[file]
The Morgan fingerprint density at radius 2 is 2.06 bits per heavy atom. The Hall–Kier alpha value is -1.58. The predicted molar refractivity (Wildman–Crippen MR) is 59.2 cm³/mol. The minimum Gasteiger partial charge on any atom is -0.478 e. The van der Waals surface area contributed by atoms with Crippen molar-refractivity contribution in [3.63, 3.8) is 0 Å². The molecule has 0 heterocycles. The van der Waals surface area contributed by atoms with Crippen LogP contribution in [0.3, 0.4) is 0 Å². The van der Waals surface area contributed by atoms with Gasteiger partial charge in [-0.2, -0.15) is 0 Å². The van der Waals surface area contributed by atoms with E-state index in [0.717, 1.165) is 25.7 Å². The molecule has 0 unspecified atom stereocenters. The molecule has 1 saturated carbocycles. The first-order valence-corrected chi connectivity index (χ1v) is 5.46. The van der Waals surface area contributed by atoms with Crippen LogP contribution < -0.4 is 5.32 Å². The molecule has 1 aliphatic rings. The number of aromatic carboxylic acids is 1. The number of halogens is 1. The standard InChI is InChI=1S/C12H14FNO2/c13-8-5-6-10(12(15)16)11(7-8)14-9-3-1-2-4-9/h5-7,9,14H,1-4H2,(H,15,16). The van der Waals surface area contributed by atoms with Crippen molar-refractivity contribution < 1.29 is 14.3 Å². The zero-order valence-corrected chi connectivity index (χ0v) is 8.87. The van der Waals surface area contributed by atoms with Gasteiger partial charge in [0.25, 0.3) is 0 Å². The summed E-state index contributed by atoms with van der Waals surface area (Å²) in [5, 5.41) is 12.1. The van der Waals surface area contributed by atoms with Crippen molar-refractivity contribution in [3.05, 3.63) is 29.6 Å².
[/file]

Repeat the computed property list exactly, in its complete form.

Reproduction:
The Morgan fingerprint density at radius 2 is 2.06 bits per heavy atom. The Hall–Kier alpha value is -1.58. The predicted molar refractivity (Wildman–Crippen MR) is 59.2 cm³/mol. The minimum Gasteiger partial charge on any atom is -0.478 e. The van der Waals surface area contributed by atoms with Crippen molar-refractivity contribution in [3.63, 3.8) is 0 Å². The molecule has 0 heterocycles. The van der Waals surface area contributed by atoms with Crippen LogP contribution in [0.3, 0.4) is 0 Å². The van der Waals surface area contributed by atoms with Gasteiger partial charge in [-0.2, -0.15) is 0 Å². The van der Waals surface area contributed by atoms with E-state index in [0.717, 1.165) is 25.7 Å². The molecule has 0 unspecified atom stereocenters. The molecule has 1 saturated carbocycles. The first-order valence-corrected chi connectivity index (χ1v) is 5.46. The van der Waals surface area contributed by atoms with Crippen LogP contribution < -0.4 is 5.32 Å². The molecule has 1 aliphatic rings. The number of aromatic carboxylic acids is 1. The number of halogens is 1. The standard InChI is InChI=1S/C12H14FNO2/c13-8-5-6-10(12(15)16)11(7-8)14-9-3-1-2-4-9/h5-7,9,14H,1-4H2,(H,15,16). The van der Waals surface area contributed by atoms with Crippen molar-refractivity contribution < 1.29 is 14.3 Å². The zero-order valence-corrected chi connectivity index (χ0v) is 8.87. The van der Waals surface area contributed by atoms with Gasteiger partial charge in [0.25, 0.3) is 0 Å². The summed E-state index contributed by atoms with van der Waals surface area (Å²) in [5, 5.41) is 12.1. The van der Waals surface area contributed by atoms with Crippen molar-refractivity contribution in [3.05, 3.63) is 29.6 Å².